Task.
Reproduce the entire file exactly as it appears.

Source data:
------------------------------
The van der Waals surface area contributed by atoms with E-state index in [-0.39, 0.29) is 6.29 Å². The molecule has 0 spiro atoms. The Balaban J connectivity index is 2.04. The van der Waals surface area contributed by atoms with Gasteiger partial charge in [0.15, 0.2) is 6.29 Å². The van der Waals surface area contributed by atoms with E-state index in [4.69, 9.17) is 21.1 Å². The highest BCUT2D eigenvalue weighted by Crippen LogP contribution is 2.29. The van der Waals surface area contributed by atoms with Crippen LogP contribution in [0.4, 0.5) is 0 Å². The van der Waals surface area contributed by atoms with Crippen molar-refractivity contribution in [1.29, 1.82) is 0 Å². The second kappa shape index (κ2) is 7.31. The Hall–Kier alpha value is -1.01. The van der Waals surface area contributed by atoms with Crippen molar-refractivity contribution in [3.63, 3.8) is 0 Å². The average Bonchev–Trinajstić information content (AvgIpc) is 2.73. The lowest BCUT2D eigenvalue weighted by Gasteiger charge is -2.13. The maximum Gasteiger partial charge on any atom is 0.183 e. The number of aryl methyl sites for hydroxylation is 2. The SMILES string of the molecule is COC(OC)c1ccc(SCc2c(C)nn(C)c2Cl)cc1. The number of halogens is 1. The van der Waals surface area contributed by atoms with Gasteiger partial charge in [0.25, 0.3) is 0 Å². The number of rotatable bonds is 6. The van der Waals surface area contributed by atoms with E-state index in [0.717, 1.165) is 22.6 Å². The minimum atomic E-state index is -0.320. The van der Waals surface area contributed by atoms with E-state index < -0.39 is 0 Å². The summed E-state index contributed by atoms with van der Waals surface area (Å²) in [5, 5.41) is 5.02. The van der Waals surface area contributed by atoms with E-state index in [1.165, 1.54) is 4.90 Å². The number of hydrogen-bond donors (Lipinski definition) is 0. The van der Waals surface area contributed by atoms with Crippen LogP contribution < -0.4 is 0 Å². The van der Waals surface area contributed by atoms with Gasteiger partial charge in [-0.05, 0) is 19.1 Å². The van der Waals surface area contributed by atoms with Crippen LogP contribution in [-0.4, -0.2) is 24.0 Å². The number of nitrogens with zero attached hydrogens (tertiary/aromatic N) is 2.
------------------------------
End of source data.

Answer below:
The van der Waals surface area contributed by atoms with E-state index in [-0.39, 0.29) is 6.29 Å². The molecule has 0 spiro atoms. The Balaban J connectivity index is 2.04. The van der Waals surface area contributed by atoms with Gasteiger partial charge in [0.15, 0.2) is 6.29 Å². The van der Waals surface area contributed by atoms with E-state index in [4.69, 9.17) is 21.1 Å². The highest BCUT2D eigenvalue weighted by Crippen LogP contribution is 2.29. The van der Waals surface area contributed by atoms with Crippen LogP contribution in [0.4, 0.5) is 0 Å². The van der Waals surface area contributed by atoms with Crippen molar-refractivity contribution in [1.29, 1.82) is 0 Å². The second kappa shape index (κ2) is 7.31. The Hall–Kier alpha value is -1.01. The van der Waals surface area contributed by atoms with Crippen molar-refractivity contribution in [3.63, 3.8) is 0 Å². The average Bonchev–Trinajstić information content (AvgIpc) is 2.73. The lowest BCUT2D eigenvalue weighted by Gasteiger charge is -2.13. The maximum Gasteiger partial charge on any atom is 0.183 e. The number of aryl methyl sites for hydroxylation is 2. The SMILES string of the molecule is COC(OC)c1ccc(SCc2c(C)nn(C)c2Cl)cc1. The number of halogens is 1. The van der Waals surface area contributed by atoms with Gasteiger partial charge in [0.25, 0.3) is 0 Å². The number of rotatable bonds is 6. The van der Waals surface area contributed by atoms with E-state index in [0.717, 1.165) is 22.6 Å². The minimum atomic E-state index is -0.320. The van der Waals surface area contributed by atoms with E-state index < -0.39 is 0 Å². The summed E-state index contributed by atoms with van der Waals surface area (Å²) in [5, 5.41) is 5.02. The van der Waals surface area contributed by atoms with E-state index in [1.165, 1.54) is 4.90 Å². The number of hydrogen-bond donors (Lipinski definition) is 0. The van der Waals surface area contributed by atoms with Crippen LogP contribution < -0.4 is 0 Å². The van der Waals surface area contributed by atoms with Gasteiger partial charge in [-0.05, 0) is 19.1 Å². The van der Waals surface area contributed by atoms with Crippen LogP contribution in [-0.4, -0.2) is 24.0 Å². The number of nitrogens with zero attached hydrogens (tertiary/aromatic N) is 2.